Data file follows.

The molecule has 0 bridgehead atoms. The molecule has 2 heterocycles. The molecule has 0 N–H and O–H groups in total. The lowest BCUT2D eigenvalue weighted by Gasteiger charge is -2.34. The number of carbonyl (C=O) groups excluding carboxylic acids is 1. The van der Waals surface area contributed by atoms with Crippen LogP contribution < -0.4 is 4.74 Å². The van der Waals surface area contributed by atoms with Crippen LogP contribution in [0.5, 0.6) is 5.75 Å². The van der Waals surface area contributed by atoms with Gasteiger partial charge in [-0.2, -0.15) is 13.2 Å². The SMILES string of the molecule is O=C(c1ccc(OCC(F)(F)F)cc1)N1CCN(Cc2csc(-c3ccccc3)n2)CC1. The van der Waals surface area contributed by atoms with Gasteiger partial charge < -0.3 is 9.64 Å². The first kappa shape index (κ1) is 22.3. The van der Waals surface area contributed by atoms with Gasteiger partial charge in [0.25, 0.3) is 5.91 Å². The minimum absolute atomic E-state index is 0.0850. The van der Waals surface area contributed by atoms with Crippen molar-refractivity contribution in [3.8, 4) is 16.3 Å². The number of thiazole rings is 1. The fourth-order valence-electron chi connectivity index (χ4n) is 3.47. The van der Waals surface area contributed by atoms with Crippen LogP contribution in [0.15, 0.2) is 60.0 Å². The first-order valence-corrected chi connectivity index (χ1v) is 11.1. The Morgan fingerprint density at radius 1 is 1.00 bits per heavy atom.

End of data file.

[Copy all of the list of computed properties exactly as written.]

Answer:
The molecule has 0 bridgehead atoms. The molecule has 2 heterocycles. The molecule has 0 N–H and O–H groups in total. The lowest BCUT2D eigenvalue weighted by Gasteiger charge is -2.34. The number of carbonyl (C=O) groups excluding carboxylic acids is 1. The van der Waals surface area contributed by atoms with Crippen LogP contribution < -0.4 is 4.74 Å². The van der Waals surface area contributed by atoms with Crippen LogP contribution in [0.5, 0.6) is 5.75 Å². The van der Waals surface area contributed by atoms with Gasteiger partial charge in [-0.2, -0.15) is 13.2 Å². The SMILES string of the molecule is O=C(c1ccc(OCC(F)(F)F)cc1)N1CCN(Cc2csc(-c3ccccc3)n2)CC1. The van der Waals surface area contributed by atoms with Gasteiger partial charge < -0.3 is 9.64 Å². The first kappa shape index (κ1) is 22.3. The van der Waals surface area contributed by atoms with Gasteiger partial charge in [0.25, 0.3) is 5.91 Å². The minimum absolute atomic E-state index is 0.0850. The van der Waals surface area contributed by atoms with Crippen molar-refractivity contribution in [3.8, 4) is 16.3 Å². The number of thiazole rings is 1. The fourth-order valence-electron chi connectivity index (χ4n) is 3.47. The van der Waals surface area contributed by atoms with Crippen LogP contribution in [0.15, 0.2) is 60.0 Å². The first-order valence-corrected chi connectivity index (χ1v) is 11.1. The Morgan fingerprint density at radius 1 is 1.00 bits per heavy atom.